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Seven out of every ten sick, injured and orphaned critters that limp into Jack and Penny Murphy's nonprofit animal-rescue center walk out again. As a result, this husband-and-wife team -- also known as Coon Papa and Bat Lady -- are sought out by veterinarians, animal-control officers, police and homeowners statewide. For the past ten years, they've rescued and rehabilitated everything from bats to raccoons, coyotes, foxes, squirrels and practically anything else that slithers, flaps or crawls. He got his nickname for his kinship with raccoons and she got hers for her kinship with the flying mammals. From an impossibly cluttered home in Aurora, Jack and Penny have shown that there are more humane ways of handling wild creatures than traps, gas chambers and trips to the pound. The couple nurtures the animals back to health and releases them into the wild. And if you need help getting squirrels from your attic, they can do that, too. Just tune the radio to Rush Limbaugh, Jack says. "That clears the room real quick."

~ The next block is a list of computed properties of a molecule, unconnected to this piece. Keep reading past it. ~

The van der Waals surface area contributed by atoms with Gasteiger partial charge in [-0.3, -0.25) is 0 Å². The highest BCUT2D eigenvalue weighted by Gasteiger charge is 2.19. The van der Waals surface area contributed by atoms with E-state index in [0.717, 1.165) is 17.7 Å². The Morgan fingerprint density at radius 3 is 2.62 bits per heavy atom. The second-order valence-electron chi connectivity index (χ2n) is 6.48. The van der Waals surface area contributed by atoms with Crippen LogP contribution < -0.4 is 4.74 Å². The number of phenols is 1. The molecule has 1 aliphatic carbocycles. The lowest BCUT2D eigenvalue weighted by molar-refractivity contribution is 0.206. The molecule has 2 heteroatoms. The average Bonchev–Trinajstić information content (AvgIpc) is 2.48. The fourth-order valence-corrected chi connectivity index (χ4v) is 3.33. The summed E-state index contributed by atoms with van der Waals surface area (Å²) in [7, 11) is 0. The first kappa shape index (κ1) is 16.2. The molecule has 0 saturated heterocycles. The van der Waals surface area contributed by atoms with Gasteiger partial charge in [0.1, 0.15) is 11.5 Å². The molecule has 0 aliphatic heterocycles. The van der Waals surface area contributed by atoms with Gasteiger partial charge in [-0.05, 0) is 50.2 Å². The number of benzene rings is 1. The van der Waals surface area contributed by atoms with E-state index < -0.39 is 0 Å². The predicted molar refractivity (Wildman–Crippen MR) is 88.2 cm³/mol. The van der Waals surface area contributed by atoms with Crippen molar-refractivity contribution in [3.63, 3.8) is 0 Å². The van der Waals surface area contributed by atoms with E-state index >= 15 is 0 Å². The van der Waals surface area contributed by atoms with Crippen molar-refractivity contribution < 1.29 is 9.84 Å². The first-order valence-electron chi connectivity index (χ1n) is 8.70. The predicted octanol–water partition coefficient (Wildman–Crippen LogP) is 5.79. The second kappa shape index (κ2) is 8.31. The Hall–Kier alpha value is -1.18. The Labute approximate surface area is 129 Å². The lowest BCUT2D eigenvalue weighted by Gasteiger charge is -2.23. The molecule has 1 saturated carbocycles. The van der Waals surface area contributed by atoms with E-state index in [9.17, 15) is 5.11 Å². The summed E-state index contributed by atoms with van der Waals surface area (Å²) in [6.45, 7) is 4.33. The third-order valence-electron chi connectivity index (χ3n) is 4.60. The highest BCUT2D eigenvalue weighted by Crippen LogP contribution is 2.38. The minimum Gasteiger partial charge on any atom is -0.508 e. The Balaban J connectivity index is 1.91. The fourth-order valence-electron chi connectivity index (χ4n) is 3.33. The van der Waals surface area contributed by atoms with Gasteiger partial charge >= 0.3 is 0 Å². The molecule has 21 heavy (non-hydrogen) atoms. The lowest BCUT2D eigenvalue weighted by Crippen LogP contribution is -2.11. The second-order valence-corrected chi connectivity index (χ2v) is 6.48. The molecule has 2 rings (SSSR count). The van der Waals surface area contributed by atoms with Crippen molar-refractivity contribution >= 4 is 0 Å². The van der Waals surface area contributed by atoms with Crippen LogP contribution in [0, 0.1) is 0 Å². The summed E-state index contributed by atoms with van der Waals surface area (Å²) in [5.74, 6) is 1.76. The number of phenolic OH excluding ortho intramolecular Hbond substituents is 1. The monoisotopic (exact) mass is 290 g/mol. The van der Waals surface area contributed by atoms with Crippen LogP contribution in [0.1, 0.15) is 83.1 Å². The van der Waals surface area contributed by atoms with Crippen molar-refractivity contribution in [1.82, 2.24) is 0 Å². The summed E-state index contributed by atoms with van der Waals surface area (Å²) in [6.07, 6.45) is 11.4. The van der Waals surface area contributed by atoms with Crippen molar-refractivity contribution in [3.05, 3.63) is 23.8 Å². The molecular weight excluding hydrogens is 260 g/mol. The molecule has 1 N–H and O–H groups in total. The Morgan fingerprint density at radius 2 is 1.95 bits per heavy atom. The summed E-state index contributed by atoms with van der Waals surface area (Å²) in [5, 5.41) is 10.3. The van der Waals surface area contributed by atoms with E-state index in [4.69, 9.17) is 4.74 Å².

Readers' choice: 911

Ever wonder why it's so hard to keep grass green in Denver? Erratic weather, freezing winters, burning summers, high winds, bad soil and a miniscule amount of rainfall may have something to do with it. Enter Xeriscape, a word that was invented and trademarked by the Denver Water Department in 1981 to help frustrated Denver gardeners save water and keep the areas around their homes lovely without having to fight Colorado's naturally dry climate. The key is to let go of the American ideal of a green lawn. Just try it for a moment: It's not easy, but it helps to have some direction, which is why the folks at the water department run a series of seminars in the late winter and early spring to teach people the principles of Xeriscaping and give them ideas of what to plant and how to landscape. They also have a ton of free pamphlets and other information, a hotline and a demonstration garden located at department headquarters. And if they sometimes sound a little defensive, it's hard to blame them. Many people have the wrong idea about Xeriscape. "[It] is NOT ugly, brown, rocks and cactus. A properly-designed Xeriscape is lush, colorful and easy to care for," according to departmental information. "It's good to bring attention to the fact that we basically live in a semi-arid desert," adds Liz Gardener, conservation manager for the water department. "Especially this year. We've been lucky for the last decade, but I don't think it's going to stay like that."